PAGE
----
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Public Statements

Regulatory Reform and Regulatory Relief

Floor Speech

By:
Date:
Location: Washington, DC

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Mr. YOHO. I thank my good friend from Georgia for yielding, and I appreciate the comments.

I'd like to title this talk, ``Burdensome Regulations: The Dysfunctional Government Tax.''

More than $14,000 every year, that's what the average American family loses out on because of Federal regulations either in taxes or lower wages because their employers are carrying that burden.

How do we even get all these regulations, more than 6,000 regulations just this year? It happens when the executive branch goes around Congress to create their own policies. Some people call this ``legislation through regulation.'' I call it the ``dysfunctional government tax.'' It's the $40 a day every American has to pay because the executive branch won't go through Congress. It won't work with those of us who are here tonight because we were sent here by the people.

In more places in my district, you could take your spouse out for a nice dinner for $40. A person could fill up their gas tank and a minivan for about $40, or you could take your children to a matinee movie on the weekends for $40.

When I'm at home in my district, I hear from people who own their own business and from people who just care about their work, about how Federal regulations are making it harder to make ends meet. We're going to talk about a few of these regulations tonight, but let me tell you about a few stories from north central Florida.

There's a lumber company in my district that has to aim lower. By that I mean versus aiming higher to expand their business. This is because of the burden of the Affordable Care Act. It's too great to bear. They would love nothing more than to hire more people, more workers, or buy that extra piece of equipment, but there's no telling what the compliance cost of the ACA will be.

Not only that, these poor folks are subject to the rules and perhaps fines based on the discretion or interpretation of whatever inspector happens upon them that day. There is no certainty. And I think that's one of the biggest roles that we have to do is create certainty in the environment of the workplace so that businesses can go forward and expand their businesses. To create a stable economy, we need a stable environment for businesses to work in. The overregulation we've seen in recent years creates neither.

Yet another example comes from a watermelon grower in my district and an interpretation of a rule from the Food Safety Modernization Act, commonly called FSMA. This rule says that the use of water bottles cannot be used by workers in the field when they are picking the melons. I don't know if words can describe just how hot and humid it gets in Florida during this time of year, but it gets pretty darn hot. Not allowing water in the fields is tantamount to cruel and unusual punishment.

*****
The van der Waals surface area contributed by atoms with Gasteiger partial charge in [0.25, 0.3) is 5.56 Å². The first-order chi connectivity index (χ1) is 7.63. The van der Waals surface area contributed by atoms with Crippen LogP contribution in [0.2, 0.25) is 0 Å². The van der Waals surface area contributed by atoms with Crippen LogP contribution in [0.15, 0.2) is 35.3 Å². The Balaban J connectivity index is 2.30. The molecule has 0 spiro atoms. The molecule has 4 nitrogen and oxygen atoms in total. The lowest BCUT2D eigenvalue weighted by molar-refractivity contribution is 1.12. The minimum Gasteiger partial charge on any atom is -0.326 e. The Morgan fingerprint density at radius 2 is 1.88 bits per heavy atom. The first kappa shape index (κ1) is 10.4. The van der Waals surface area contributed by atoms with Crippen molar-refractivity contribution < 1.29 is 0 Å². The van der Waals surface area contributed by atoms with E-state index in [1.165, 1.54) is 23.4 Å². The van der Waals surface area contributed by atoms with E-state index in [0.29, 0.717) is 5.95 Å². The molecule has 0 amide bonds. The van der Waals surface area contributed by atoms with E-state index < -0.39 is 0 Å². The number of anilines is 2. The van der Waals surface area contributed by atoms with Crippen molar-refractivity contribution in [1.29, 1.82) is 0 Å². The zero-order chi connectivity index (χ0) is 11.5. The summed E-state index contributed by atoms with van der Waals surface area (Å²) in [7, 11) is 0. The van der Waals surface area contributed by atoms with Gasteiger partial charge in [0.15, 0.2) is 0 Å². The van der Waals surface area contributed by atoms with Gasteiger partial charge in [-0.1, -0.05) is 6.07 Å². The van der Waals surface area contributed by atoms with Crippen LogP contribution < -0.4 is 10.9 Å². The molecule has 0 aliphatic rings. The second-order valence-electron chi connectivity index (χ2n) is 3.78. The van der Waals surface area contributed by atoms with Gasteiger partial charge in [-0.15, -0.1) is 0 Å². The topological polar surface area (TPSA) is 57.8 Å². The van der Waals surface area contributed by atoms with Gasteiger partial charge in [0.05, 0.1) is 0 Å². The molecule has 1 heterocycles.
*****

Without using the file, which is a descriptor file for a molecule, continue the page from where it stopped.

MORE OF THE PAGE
Even more ridiculous are the posters that have to be placed on site that talk about the risk of heat stroke. What you see here is a poster that's put up by one of the regulatory agencies warning people about heat stroke, but yet they won't let you take water into the field to pick watermelons.

These are some of the regulations that don't make any sense, and it causes confusion in the workplace.

Another example that comes from Florida has to do with the poultry recycling program. This act was amended in 1997 to include new definitions; poultry products that have been below 26 degrees Fahrenheit may not be labeled as ``fresh.'' Such labeled product is considered ``misbranded.'' A company I know had a USDA inspection and identified poultry labeled as ``fresh,'' and they said the product was frozen below 26 degrees Fahrenheit. Due to the rule, the product was detained. Keep in mind that, as a veterinarian, this poses no safety risk to the average consumer, to any consumer. After 4 months of engaging the agency with time and money spent on litigation, the USDA changed the rule to allow poultry frozen below 26 Fahrenheit to be labeled as fresh as long as they sold the product to end users like hospitals and restaurants. Precisely. This is the business that this company was selling their product to all along.

The bottom line is that it wound up costing them 4 months of lost revenue, and the rule cost this business $681,000. And they had absolutely no way to recoup their losses.

These things have to change because they wind up stifling the entrepreneur. What we have is a regulatory agency that starts out to make the public safer, whether on the job or on the highways or the foods we eat. And it's a good thing. But what happens is they often overstep their authority, and often it is the interpretation of that rule by the inspector that gets the misinterpretation. And the end result is the owner gets fined and sometimes has to shut down until the situation gets resolved.

Yes, we want safer workplaces, safer highways, and cleaner air and water; but we shouldn't impede the very people trying to create jobs. Our government agencies should be a facilitator to our businesses, not a debilitator to these businesses. After all, with the lack of the extra regulations up to this point in our history, I think it has worked pretty good, and we shouldn't overstep that boundary, and we need to have commonsense regulations.

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